Read the Masters
November 10, 2010 § 3 Comments
“I’ve done my assignment!” Jake proudly stated as he entered my office. “I have read at least 3 books on public speaking.”
“Good,” said I as I sat down behind my desk.
“What else should I do?” asked Jake.
“Keep reading about the subjects of your interest. Read a thousand books if you can,” I stressed.
“Why is reading so important?” Jake wondered out loud.
“Do you believe in the saying that there is no difference between a man who cannot read and a man who does not read?” I asked.
“Wow. What a statement!” exclaimed Jake, “But I guess it is true. I should maximize or use my capacity to read and learn simply because I can read.”
“It is such a pity that with the wealth of knowledge available in our libraries, bookstores and the internet, many people do not see the jewels hidden between the rocks,” I shared.
“You mean the insights I read that can help improve my knowledge and skills,” said Jake.
“Jake, if you observe some of the very successful people around, even in our neighborhood, you will find that they are learners and they are readers. They have their personal libraries and you often spot them carrying a book or magazine.”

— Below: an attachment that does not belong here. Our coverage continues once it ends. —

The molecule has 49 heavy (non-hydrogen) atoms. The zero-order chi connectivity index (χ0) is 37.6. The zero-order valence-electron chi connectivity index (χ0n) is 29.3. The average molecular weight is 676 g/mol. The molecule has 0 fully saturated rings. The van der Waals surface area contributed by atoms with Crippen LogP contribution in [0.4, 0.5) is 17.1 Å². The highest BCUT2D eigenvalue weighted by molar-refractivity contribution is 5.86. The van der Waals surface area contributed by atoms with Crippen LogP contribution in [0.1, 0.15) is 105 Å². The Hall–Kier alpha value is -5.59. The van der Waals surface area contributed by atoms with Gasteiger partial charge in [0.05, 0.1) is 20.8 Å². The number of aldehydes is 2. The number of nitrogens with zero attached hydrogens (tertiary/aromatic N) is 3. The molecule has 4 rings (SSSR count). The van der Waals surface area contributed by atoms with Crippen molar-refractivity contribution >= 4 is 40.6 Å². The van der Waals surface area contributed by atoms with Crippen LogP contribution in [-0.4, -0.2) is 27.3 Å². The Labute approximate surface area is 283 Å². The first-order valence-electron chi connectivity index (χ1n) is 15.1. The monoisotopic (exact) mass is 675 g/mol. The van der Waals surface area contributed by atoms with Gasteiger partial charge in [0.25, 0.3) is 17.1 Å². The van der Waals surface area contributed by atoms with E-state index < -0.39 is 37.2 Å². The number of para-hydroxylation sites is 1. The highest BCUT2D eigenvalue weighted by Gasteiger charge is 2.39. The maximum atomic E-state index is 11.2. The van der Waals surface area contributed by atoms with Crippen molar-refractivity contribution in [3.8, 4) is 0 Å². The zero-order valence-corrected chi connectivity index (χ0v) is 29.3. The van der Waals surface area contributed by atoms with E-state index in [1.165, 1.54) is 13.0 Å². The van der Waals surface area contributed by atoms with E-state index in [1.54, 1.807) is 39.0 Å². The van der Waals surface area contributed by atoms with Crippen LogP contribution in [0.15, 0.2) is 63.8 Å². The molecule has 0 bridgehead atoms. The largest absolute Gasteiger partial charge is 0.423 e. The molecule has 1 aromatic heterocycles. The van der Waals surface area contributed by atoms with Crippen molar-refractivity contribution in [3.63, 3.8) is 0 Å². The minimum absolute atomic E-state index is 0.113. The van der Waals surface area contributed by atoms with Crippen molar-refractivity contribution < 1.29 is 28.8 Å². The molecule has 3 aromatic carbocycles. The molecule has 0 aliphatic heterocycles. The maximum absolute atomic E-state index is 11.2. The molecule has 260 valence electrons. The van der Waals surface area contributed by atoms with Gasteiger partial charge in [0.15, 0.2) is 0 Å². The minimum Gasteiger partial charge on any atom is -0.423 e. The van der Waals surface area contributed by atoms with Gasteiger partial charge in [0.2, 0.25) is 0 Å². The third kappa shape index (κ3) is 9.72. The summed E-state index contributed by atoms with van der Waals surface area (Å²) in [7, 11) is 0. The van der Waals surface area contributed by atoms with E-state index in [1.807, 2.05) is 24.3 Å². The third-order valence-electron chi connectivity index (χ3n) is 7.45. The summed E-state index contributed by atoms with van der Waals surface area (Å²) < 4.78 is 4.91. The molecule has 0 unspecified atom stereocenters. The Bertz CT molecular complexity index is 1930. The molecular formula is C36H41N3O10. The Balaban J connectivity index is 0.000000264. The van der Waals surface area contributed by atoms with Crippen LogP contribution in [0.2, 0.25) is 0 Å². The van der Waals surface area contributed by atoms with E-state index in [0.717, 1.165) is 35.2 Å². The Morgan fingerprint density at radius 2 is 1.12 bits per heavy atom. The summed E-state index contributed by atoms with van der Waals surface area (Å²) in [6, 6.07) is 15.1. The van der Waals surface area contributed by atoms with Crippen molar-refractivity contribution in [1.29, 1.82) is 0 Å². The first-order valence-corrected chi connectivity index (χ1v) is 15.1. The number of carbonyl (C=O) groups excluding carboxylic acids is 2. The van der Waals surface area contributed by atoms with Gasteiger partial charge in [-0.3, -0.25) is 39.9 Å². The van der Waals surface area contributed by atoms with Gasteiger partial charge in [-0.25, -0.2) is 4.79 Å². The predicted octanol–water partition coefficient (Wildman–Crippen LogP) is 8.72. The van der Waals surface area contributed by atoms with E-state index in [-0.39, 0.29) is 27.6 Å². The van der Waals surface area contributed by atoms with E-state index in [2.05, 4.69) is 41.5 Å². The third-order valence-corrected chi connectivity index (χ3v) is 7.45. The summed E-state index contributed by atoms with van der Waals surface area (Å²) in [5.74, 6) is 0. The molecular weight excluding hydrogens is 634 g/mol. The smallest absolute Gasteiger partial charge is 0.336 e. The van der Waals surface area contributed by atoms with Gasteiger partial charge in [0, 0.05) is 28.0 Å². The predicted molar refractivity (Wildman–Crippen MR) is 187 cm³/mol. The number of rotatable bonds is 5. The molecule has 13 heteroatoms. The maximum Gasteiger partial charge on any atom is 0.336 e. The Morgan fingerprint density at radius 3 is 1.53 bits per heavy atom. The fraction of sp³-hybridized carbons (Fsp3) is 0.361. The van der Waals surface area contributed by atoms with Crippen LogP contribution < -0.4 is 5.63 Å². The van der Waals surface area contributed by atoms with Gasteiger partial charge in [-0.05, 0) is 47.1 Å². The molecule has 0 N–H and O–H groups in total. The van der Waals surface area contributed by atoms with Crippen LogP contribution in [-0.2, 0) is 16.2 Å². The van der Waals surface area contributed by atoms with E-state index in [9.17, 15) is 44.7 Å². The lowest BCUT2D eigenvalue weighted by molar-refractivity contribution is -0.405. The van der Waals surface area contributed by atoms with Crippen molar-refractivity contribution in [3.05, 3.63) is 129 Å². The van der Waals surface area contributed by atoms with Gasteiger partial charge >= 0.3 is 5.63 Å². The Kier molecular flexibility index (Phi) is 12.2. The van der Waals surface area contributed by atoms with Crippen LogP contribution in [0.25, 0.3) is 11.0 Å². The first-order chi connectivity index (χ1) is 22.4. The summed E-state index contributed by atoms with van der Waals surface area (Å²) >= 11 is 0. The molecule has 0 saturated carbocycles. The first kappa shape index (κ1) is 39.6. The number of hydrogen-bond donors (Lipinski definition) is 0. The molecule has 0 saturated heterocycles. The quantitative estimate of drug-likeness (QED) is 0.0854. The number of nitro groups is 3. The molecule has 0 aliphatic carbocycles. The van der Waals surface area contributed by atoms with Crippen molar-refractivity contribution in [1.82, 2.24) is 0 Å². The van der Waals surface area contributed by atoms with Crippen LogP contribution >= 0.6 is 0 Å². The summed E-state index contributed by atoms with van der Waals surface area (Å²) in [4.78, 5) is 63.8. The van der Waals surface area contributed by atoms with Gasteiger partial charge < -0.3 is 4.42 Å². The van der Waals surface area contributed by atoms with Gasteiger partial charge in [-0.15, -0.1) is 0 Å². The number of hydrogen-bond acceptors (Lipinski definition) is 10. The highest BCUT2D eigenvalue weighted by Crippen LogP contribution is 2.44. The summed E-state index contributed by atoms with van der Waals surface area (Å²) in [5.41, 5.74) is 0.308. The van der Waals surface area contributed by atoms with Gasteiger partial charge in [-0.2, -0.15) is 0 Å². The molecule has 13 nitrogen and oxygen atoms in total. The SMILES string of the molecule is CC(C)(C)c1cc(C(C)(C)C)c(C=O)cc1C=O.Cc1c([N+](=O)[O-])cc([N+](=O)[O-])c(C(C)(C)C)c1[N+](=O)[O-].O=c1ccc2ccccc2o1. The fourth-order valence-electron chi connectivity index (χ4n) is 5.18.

“Yeah Coach. I have observed that.”
“You see, reading allows you to look into the mind, perspective and insights of the authors. You commune with the authors in a certain way. Reading is very helpful especially if you read the masters of their craft,” I explained.
“What if I do not agree with what I read? Would it be a bad thing if I question the masters?”
“You do not have to agree all the time. But by reading and reflecting on what you have read, you begin to see things in different angles. No author knows it all. And no author is always right. You have the right to form your own convictions. You have the right to build on what the masters have contributed. And you have the right to create your own path,” I said with gusto. “It stirs your mind. It pounds your heart. You form new ideas. You imagine. Clarity comes and…”
“Coach, sorry for interrupting. But may I go now? I still have a lot to read.”
“Okay. But journal the highlights of your learning and the ideas you conceive,” I suggested. “And come back next week, same time. Reading is only one way to build your expertise. It cannot stand alone. See ya!”
© Eduardo R. Pilapil Jr. 2010